- Nicholas Bell
Sometimes, even when an actor isn't in many scenes, they resonate throughout the film; this is particularly true for Laura Dern, who plays Reese Witherspoon's mother in Jean-Marc Vallée's "Wild." Perhaps most fitting because she's technically a spirit, Dern's character floats in and out of the movie through Witherspoon's flashbacks and visions.
As always, Dern is a pleasure to behold, at times sweet and sensitive and at other times a dreamer, trying to instill those same qualities in her daughter. In "Wild," she's definitely not the biggest role, but she certainly is an omnipresent one.
Moviefone Canada caught up with Dern at the Toronto Film Festival, where we spoke about playing a mother to Witherspoon, the poignancy of "Wild," and lifting the mood on-set.
Moviefone Canada: This film has very strong female characters. Having been in the industry for a while, have you seen any changes in the »
- Chris Jancelewicz
“I’d love to kiss you, but I just washed my hair.” – Bette Davis
Over at GeekMom.com , founding editor and columnist Corinna Lawson wrote a review of both Wonder Woman #36 (featuring the new team of Meredith and David Finch) and Superman/Wonder Woman #13 entitled “Memo to DC: Wonder Woman Likes People. Honest.”
Corinna is not happy.
Neither am I.
Now it’s true that my opinion of the Amazon’s most recent adventures are tainted a bit by my experience in working on the title with two of the best people in comics, George Pérez and Karen Berger, in that I think we did the definitive version of Diana, incorporating and being true to the Greek mythology from which the character sprung. It’s also true that the tinge of envy I feel whenever I hear that a new writer has come on board the tile – Hey, DC!! What am I, »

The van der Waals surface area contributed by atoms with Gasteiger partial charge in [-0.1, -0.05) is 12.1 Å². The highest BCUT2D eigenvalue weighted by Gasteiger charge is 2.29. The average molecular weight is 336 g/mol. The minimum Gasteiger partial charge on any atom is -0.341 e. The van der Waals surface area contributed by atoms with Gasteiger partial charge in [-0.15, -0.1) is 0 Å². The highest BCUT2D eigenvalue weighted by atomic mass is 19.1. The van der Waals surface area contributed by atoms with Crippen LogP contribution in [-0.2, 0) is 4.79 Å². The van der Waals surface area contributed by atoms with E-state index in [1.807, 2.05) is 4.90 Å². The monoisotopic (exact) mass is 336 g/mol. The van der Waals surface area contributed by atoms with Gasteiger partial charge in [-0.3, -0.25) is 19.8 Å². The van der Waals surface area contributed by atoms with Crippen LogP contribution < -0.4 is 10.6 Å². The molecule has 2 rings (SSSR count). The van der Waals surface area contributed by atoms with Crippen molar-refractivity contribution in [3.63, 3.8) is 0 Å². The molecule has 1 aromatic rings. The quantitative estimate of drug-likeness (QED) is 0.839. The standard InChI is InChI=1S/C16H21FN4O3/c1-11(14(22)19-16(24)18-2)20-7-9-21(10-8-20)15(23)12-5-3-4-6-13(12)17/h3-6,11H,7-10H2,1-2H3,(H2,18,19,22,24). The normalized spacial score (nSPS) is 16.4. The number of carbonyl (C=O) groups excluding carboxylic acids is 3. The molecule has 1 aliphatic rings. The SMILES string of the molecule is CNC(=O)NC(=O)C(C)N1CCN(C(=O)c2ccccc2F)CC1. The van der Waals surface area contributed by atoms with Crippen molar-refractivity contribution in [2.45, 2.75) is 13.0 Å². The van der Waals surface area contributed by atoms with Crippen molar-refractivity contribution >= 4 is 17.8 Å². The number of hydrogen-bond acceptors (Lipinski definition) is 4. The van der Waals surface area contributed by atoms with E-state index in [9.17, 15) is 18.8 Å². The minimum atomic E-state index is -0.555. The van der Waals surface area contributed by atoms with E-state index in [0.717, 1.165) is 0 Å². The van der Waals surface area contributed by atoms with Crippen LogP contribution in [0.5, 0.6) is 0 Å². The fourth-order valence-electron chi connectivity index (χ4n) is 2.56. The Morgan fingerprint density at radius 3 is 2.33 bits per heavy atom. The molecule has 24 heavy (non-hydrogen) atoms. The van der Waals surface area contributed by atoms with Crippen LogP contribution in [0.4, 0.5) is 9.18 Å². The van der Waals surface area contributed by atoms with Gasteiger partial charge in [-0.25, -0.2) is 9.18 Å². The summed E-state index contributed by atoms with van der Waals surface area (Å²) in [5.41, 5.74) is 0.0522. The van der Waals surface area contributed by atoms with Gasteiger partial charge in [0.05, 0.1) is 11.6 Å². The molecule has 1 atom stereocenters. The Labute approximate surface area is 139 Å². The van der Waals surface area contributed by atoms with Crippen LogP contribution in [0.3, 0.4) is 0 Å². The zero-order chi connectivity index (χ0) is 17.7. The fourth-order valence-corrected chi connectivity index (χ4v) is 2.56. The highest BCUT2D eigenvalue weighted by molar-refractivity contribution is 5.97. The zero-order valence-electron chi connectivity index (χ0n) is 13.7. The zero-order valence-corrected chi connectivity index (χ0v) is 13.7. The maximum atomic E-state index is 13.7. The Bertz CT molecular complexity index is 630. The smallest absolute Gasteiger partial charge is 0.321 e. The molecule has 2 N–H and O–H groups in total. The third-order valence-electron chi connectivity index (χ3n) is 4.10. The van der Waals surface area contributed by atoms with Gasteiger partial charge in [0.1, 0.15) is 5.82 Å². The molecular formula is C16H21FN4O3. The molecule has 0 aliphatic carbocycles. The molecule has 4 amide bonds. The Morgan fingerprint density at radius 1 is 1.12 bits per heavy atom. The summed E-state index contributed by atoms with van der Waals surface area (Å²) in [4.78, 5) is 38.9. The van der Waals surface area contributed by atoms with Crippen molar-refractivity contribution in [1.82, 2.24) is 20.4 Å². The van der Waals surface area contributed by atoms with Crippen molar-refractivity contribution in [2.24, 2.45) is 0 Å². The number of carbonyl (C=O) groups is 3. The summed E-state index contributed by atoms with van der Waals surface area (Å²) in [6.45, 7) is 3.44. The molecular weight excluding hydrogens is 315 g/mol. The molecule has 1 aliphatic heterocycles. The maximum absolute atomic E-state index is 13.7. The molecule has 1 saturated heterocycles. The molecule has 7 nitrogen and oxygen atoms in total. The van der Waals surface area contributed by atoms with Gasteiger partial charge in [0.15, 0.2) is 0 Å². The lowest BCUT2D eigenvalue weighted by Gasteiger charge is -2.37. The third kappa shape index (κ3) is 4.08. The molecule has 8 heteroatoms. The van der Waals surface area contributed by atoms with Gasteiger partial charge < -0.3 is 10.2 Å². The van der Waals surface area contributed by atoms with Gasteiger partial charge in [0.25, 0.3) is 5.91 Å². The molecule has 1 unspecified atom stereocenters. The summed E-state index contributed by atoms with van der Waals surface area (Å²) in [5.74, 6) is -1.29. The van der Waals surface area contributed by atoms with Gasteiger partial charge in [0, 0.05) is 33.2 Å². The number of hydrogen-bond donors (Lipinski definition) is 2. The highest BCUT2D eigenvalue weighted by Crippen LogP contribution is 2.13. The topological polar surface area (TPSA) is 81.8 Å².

- Mindy Newell
Directed by Frank Capra
Written by Robert Riskin
When Frank Capra came upon the 1933 Samuel Hopkins Adams story “Night Bus,” he thought it would make a great film. He bought the property and took it to screenwriter Robert Riskin, with whom he had worked a few years prior on Platinum Blonde (1931). The script was set to be Capra’s next feature for Columbia, then a lower-rung studio where he was their preeminent director. The problem? Nobody wanted to make the film. Several top actors and actresses of the day turned down the picture, Robert Montgomery, Carole Lombard, and Myrna Loy among them. Clark Gable, not yet the caliber of star he would become, eventually accepted the male lead, and Claudette Colbert eventually (and reluctantly) took the female lead … under the condition that her $25,000 salary would be doubled, which it was. The film’s entire budget »
- Jeremy Carr
Murder mysteries are so commonplace on TV that each week offers seemingly dozens of them on police procedural series and detective shows. But in the movies, whodunits are surprisingly rare, and really good ones rarer still. There's really only a handful of movies that excel in offering the viewer the pleasure of solving the crime along with a charismatic sleuth, often with an all-star cast of suspects hamming it up as they try not to appear guilty.
One of the best was "Murder on the Orient Express," released 40 years ago this week, on November 24, 1974. Like many films adapted from Agatha Christie novels, this one featured an eccentric but meticulous investigator (in this case, Albert Finney as Belgian epicure Hercule Poirot), a glamorous and claustrophobic setting (here, the famous luxury train from Istanbul to Paris), and a tricky murder plot with an outrageous solution. The film won an Oscar for passenger »